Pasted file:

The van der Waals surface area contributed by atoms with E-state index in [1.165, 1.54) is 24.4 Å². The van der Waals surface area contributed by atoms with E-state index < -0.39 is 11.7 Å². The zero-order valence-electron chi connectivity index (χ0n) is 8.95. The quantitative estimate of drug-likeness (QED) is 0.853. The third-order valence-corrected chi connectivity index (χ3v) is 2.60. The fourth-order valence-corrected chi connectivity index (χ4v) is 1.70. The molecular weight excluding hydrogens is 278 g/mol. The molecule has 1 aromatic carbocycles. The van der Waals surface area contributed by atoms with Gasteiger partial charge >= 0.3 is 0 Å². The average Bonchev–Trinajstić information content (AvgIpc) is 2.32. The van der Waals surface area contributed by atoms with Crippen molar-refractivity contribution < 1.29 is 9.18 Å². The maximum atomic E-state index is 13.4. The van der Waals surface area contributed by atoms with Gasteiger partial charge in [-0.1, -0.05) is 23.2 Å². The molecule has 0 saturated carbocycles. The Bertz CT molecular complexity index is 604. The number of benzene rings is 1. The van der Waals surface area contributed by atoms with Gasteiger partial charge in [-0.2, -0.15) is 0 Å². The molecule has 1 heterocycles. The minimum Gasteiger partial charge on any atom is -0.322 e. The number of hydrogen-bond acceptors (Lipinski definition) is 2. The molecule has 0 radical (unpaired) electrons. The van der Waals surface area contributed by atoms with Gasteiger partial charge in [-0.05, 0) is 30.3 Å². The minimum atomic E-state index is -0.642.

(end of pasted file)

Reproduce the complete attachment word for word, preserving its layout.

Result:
The van der Waals surface area contributed by atoms with E-state index in [1.165, 1.54) is 24.4 Å². The van der Waals surface area contributed by atoms with E-state index < -0.39 is 11.7 Å². The zero-order valence-electron chi connectivity index (χ0n) is 8.95. The quantitative estimate of drug-likeness (QED) is 0.853. The third-order valence-corrected chi connectivity index (χ3v) is 2.60. The fourth-order valence-corrected chi connectivity index (χ4v) is 1.70. The molecular weight excluding hydrogens is 278 g/mol. The molecule has 1 aromatic carbocycles. The van der Waals surface area contributed by atoms with Gasteiger partial charge >= 0.3 is 0 Å². The average Bonchev–Trinajstić information content (AvgIpc) is 2.32. The van der Waals surface area contributed by atoms with Crippen molar-refractivity contribution < 1.29 is 9.18 Å². The maximum atomic E-state index is 13.4. The van der Waals surface area contributed by atoms with Gasteiger partial charge in [-0.1, -0.05) is 23.2 Å². The molecule has 0 saturated carbocycles. The Bertz CT molecular complexity index is 604. The number of benzene rings is 1. The van der Waals surface area contributed by atoms with Gasteiger partial charge in [-0.2, -0.15) is 0 Å². The molecule has 1 heterocycles. The minimum Gasteiger partial charge on any atom is -0.322 e. The number of hydrogen-bond acceptors (Lipinski definition) is 2. The molecule has 0 radical (unpaired) electrons. The van der Waals surface area contributed by atoms with Gasteiger partial charge in [-0.05, 0) is 30.3 Å². The minimum atomic E-state index is -0.642.